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Molokai Lodge

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1999, Philip K. White and Associates. 100 Maunaloa Hwy.
  • (Photograph by Augie Salbosa)
  • (Photograph by Augie Salbosa)
  • (Photograph by Augie Salbosa)
  • (Photograph by Augie Salbosa)

The island of Molokai's most recent bid to attract tourism was this serene, two-story, twenty-two-room, neo-Victorian lodge. Billing itself as Hawaii's only “adventure resort,” it offered a myriad of outdoor activities to explore Molokai Ranch's fifty-four-thousand acres. The lodge aptly reflects its place and function by blending an Arts and Crafts ambiance with hula motifs and Queen Anne Revival grandiosity. The modified pavilion-plan building ripples with rounded, balustraded balconies. Lanai on the makai (ocean-facing) elevation provide unobstructed ocean views from the hotel's 1,200-foot elevation, offering the graciousness associated with country houses and grand resorts of the late nineteenth century. On the interior, the great room's open-beam ceiling, lava-rock fireplace, and kiawe (a wood rarely used for construction) log structural members lend rusticity. The eclectic interior design by Mary Philpotts McGrath combines contemporary and retro Hawaiian appointments with Mission and Edwardian furnishings to further the rural retreat atmosphere. The spa and the serpentine black-tiled infinity pool add luxury. The lodge augmented the ranch's previously constructed Kaupoa Beach Village, with its forty “tentalows,” also designed by Philip K. White and Associates, by offering a more substantial base of operations and more refined accommodations. The lodge ceased operations in March 2008.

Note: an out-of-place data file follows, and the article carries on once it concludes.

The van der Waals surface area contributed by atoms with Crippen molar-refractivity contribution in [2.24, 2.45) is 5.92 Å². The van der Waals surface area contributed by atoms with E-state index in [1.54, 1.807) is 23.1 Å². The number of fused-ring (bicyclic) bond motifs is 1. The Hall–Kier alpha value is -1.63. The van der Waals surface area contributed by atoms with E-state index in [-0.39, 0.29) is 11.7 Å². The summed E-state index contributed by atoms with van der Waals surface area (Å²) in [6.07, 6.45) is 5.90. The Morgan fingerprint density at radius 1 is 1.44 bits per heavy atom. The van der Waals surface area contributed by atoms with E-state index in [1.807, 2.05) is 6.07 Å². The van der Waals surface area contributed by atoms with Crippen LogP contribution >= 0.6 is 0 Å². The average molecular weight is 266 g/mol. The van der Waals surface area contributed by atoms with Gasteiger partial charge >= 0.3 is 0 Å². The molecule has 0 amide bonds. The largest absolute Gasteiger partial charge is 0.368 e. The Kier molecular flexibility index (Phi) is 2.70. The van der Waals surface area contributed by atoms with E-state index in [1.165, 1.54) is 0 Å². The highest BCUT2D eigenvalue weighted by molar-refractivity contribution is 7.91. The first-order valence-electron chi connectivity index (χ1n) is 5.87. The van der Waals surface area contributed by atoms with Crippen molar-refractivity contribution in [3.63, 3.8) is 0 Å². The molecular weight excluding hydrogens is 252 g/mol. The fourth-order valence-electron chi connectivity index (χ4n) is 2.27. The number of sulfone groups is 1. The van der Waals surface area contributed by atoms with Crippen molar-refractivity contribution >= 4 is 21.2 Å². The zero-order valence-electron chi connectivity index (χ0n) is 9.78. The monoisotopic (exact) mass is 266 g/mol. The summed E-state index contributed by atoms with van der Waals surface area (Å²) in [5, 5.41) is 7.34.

Writing Credits

Don J. Hibbard


What's Nearby


Don J. Hibbard, "Molokai Lodge", [Maunaloa, Hawaii], SAH Archipedia, eds. Gabrielle Esperdy and Karen Kingsley, Charlottesville: UVaP, 2012—,

Print Source

Cover: Buildings of Hawaii

Buildings of Hawaii, Don J. Hibbard. Charlottesville: University of Virginia Press, 2011, 227-228.

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